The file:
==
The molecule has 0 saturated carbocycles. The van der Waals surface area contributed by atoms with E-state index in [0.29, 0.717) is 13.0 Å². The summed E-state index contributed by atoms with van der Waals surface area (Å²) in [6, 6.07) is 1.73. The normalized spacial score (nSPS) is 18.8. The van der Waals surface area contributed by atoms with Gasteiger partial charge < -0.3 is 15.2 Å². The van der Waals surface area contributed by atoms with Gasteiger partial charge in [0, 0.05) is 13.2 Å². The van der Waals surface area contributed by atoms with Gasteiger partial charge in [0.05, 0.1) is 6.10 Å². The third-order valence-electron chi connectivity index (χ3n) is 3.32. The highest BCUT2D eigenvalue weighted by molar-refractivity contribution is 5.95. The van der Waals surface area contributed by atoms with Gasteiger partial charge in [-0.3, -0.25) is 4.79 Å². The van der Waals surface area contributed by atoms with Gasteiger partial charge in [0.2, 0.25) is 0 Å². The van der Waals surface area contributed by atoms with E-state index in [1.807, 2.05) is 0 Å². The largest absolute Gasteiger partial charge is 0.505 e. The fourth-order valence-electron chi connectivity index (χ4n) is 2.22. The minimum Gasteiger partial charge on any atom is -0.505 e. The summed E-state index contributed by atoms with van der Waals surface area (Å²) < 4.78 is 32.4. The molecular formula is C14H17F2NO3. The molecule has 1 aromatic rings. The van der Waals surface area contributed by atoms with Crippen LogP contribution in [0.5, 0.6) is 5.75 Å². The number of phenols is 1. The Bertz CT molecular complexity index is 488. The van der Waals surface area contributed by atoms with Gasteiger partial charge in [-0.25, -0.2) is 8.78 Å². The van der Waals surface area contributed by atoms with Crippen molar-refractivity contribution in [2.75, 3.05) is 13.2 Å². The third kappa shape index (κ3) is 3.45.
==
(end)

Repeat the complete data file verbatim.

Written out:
The molecule has 0 saturated carbocycles. The van der Waals surface area contributed by atoms with E-state index in [0.29, 0.717) is 13.0 Å². The summed E-state index contributed by atoms with van der Waals surface area (Å²) in [6, 6.07) is 1.73. The normalized spacial score (nSPS) is 18.8. The van der Waals surface area contributed by atoms with Gasteiger partial charge < -0.3 is 15.2 Å². The van der Waals surface area contributed by atoms with Gasteiger partial charge in [0, 0.05) is 13.2 Å². The van der Waals surface area contributed by atoms with Gasteiger partial charge in [0.05, 0.1) is 6.10 Å². The third-order valence-electron chi connectivity index (χ3n) is 3.32. The highest BCUT2D eigenvalue weighted by molar-refractivity contribution is 5.95. The van der Waals surface area contributed by atoms with Gasteiger partial charge in [-0.3, -0.25) is 4.79 Å². The van der Waals surface area contributed by atoms with Gasteiger partial charge in [0.2, 0.25) is 0 Å². The van der Waals surface area contributed by atoms with E-state index in [1.807, 2.05) is 0 Å². The largest absolute Gasteiger partial charge is 0.505 e. The fourth-order valence-electron chi connectivity index (χ4n) is 2.22. The minimum Gasteiger partial charge on any atom is -0.505 e. The summed E-state index contributed by atoms with van der Waals surface area (Å²) < 4.78 is 32.4. The molecular formula is C14H17F2NO3. The molecule has 1 aromatic rings. The van der Waals surface area contributed by atoms with Crippen LogP contribution in [0.5, 0.6) is 5.75 Å². The number of phenols is 1. The Bertz CT molecular complexity index is 488. The van der Waals surface area contributed by atoms with Gasteiger partial charge in [-0.25, -0.2) is 8.78 Å². The van der Waals surface area contributed by atoms with Crippen molar-refractivity contribution in [2.75, 3.05) is 13.2 Å². The third kappa shape index (κ3) is 3.45.